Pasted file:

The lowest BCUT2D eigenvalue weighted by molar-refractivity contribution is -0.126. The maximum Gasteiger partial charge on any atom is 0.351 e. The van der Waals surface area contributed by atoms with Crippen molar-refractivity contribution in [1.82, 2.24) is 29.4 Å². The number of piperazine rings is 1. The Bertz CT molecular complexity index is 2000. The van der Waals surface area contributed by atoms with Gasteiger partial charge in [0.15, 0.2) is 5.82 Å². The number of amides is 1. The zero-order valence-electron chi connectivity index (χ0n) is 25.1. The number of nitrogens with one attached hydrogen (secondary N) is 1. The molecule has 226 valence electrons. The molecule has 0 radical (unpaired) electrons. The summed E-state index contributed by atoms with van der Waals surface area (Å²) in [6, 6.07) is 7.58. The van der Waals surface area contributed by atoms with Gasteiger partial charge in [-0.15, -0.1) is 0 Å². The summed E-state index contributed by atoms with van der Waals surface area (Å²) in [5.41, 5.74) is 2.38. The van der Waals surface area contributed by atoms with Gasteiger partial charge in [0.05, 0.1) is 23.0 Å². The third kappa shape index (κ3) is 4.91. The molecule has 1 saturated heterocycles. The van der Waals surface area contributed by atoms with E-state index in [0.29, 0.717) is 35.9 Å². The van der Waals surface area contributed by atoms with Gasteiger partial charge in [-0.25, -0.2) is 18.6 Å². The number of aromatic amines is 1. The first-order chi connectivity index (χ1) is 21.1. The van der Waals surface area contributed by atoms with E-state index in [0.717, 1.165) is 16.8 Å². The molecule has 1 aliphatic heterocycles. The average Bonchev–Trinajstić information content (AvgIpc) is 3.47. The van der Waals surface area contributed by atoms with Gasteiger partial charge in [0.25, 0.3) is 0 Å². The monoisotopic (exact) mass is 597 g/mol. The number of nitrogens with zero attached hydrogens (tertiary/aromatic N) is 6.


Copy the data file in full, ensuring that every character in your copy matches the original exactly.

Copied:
The lowest BCUT2D eigenvalue weighted by molar-refractivity contribution is -0.126. The maximum Gasteiger partial charge on any atom is 0.351 e. The van der Waals surface area contributed by atoms with Crippen molar-refractivity contribution in [1.82, 2.24) is 29.4 Å². The number of piperazine rings is 1. The Bertz CT molecular complexity index is 2000. The van der Waals surface area contributed by atoms with Gasteiger partial charge in [0.15, 0.2) is 5.82 Å². The number of amides is 1. The zero-order valence-electron chi connectivity index (χ0n) is 25.1. The number of nitrogens with one attached hydrogen (secondary N) is 1. The molecule has 226 valence electrons. The molecule has 0 radical (unpaired) electrons. The summed E-state index contributed by atoms with van der Waals surface area (Å²) in [6, 6.07) is 7.58. The van der Waals surface area contributed by atoms with Gasteiger partial charge in [-0.15, -0.1) is 0 Å². The summed E-state index contributed by atoms with van der Waals surface area (Å²) in [5.41, 5.74) is 2.38. The van der Waals surface area contributed by atoms with Gasteiger partial charge in [0.05, 0.1) is 23.0 Å². The third kappa shape index (κ3) is 4.91. The molecule has 1 saturated heterocycles. The van der Waals surface area contributed by atoms with E-state index in [0.29, 0.717) is 35.9 Å². The van der Waals surface area contributed by atoms with Gasteiger partial charge in [-0.25, -0.2) is 18.6 Å². The number of aromatic amines is 1. The first-order chi connectivity index (χ1) is 21.1. The van der Waals surface area contributed by atoms with E-state index in [0.717, 1.165) is 16.8 Å². The molecule has 1 aliphatic heterocycles. The average Bonchev–Trinajstić information content (AvgIpc) is 3.47. The van der Waals surface area contributed by atoms with Gasteiger partial charge in [0.25, 0.3) is 0 Å². The monoisotopic (exact) mass is 597 g/mol. The number of nitrogens with zero attached hydrogens (tertiary/aromatic N) is 6.